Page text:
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Genetics of Physiological Differentation Within the Marine Mussel Genus mytilus

Thomas J. Hilbish, Brian L. Bayne and Amanda Day
Evolution
Vol. 48, No. 2 (Apr., 1994), pp. 267-286
DOI: 10.2307/2410092
Stable URL: http://www.jstor.org/stable/2410092
Page Count: 20
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Genetics of Physiological Differentation Within the Marine Mussel Genus mytilus
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Abstract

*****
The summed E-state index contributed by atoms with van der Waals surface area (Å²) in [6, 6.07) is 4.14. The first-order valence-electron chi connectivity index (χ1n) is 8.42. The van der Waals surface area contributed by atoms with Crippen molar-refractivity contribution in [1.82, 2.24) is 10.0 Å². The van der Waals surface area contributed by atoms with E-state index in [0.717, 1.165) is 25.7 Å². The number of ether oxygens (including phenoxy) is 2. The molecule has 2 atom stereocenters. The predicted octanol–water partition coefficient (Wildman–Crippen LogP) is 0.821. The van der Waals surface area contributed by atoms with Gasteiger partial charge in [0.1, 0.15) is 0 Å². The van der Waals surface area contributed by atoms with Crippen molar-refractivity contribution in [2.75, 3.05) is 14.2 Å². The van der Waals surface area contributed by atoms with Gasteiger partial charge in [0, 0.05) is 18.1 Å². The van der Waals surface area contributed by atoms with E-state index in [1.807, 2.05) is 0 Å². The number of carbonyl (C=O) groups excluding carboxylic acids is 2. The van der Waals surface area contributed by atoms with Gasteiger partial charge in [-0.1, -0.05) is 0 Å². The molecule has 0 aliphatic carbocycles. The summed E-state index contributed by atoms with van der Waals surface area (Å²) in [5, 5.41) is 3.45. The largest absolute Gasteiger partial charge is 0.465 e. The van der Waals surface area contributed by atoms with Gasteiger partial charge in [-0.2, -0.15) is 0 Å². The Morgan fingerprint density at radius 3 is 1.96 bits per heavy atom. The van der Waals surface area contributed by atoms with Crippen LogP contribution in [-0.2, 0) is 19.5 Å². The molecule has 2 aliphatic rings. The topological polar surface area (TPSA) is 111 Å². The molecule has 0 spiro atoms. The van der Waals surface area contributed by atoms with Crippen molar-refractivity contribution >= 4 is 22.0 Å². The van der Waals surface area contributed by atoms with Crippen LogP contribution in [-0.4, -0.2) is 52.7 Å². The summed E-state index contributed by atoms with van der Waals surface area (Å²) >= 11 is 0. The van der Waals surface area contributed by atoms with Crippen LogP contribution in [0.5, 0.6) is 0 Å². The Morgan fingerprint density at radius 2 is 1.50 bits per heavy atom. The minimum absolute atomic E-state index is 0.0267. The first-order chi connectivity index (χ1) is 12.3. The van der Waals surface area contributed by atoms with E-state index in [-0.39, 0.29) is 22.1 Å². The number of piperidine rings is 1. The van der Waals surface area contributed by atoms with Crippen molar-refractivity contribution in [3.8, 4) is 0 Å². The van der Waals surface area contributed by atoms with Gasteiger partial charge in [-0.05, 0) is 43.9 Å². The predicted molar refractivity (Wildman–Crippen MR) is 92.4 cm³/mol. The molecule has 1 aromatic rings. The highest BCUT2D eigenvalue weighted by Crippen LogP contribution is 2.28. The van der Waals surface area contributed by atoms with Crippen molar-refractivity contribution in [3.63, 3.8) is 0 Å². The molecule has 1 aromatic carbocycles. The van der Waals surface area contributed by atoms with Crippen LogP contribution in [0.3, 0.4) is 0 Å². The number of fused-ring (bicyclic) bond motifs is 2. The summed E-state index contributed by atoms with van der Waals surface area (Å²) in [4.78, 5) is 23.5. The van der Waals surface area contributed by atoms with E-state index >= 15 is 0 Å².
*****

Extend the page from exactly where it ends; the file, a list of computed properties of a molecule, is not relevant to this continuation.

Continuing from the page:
Two divergent taxa in the marine mussel genus Mytilus are largely isolated geographically and are routinely exposed to distinctly different thermal environments. We tested the hypothesis that the two taxa are physiologically differentiated with respect to temperature and examined the evolved adaptations allowing one of the taxa to exploit habitats where warm-temperate conditions prevail for prolonged periods. We first analyzed the physiological response to high temperature of mussels collected from a hybrid population containing members of both pure taxa, F1 hybrids, and a variety of introgressed genotypes. The experimental temperature of 23⚬C was chosen to be permissive to the taxon that occurs in warm-temperate regions (Mytilus galloprovincialis) and restrictive to the cold-water taxon (Mytilus edulis). The results show that the two taxa are physiologically differentiated. Under the experimental conditions, M. galloprovincialis exhibited a three-fold higher feeding rate and a slightly elevated metabolic rate compared with M. edulis. These differences did not result in a significant difference in net energy balance between the two taxa, probably because of an interaction between physiological response and food availability. However, M. galloprovincialis grew significantly faster in the field, indicating that the physiological differences observed in the laboratory also occur in nature. Numerous introgressed genotypes provided the opportunity to test for cosegregation between the physiological differences and four highly differentiated genetic markers. Two of the markers (esterase and octopine dehydrogenase) cosegregate with variation in feeding rate and shell growth and explained most of the physiological differences observed between taxa. A strong concordance existed between these two loci, suggesting that they may be linked and may mark segregation of the same linkage group. The results suggest that the physiological differentiation between these taxa may be controlled by a few genes (perhaps only one) each with large effect.

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